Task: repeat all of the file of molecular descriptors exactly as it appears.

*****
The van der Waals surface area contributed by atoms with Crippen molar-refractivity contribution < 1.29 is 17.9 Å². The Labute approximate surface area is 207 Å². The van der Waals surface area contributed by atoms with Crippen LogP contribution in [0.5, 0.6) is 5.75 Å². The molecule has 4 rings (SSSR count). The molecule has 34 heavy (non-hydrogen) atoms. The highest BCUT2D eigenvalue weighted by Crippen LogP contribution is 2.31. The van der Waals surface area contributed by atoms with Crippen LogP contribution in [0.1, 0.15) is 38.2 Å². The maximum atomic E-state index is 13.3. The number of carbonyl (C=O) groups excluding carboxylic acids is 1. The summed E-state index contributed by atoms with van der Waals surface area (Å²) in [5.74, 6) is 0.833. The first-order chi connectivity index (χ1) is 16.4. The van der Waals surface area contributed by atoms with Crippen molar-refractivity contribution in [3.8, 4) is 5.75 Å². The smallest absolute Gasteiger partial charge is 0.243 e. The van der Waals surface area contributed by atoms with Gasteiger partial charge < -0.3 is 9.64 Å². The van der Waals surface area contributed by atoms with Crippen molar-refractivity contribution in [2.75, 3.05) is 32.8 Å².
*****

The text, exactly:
The van der Waals surface area contributed by atoms with Crippen molar-refractivity contribution < 1.29 is 17.9 Å². The Labute approximate surface area is 207 Å². The van der Waals surface area contributed by atoms with Crippen LogP contribution in [0.5, 0.6) is 5.75 Å². The molecule has 4 rings (SSSR count). The molecule has 34 heavy (non-hydrogen) atoms. The highest BCUT2D eigenvalue weighted by Crippen LogP contribution is 2.31. The van der Waals surface area contributed by atoms with Crippen LogP contribution in [0.1, 0.15) is 38.2 Å². The maximum atomic E-state index is 13.3. The number of carbonyl (C=O) groups excluding carboxylic acids is 1. The summed E-state index contributed by atoms with van der Waals surface area (Å²) in [5.74, 6) is 0.833. The first-order chi connectivity index (χ1) is 16.4. The van der Waals surface area contributed by atoms with Crippen molar-refractivity contribution in [3.8, 4) is 5.75 Å². The smallest absolute Gasteiger partial charge is 0.243 e. The van der Waals surface area contributed by atoms with Gasteiger partial charge < -0.3 is 9.64 Å². The van der Waals surface area contributed by atoms with Crippen molar-refractivity contribution in [2.75, 3.05) is 32.8 Å².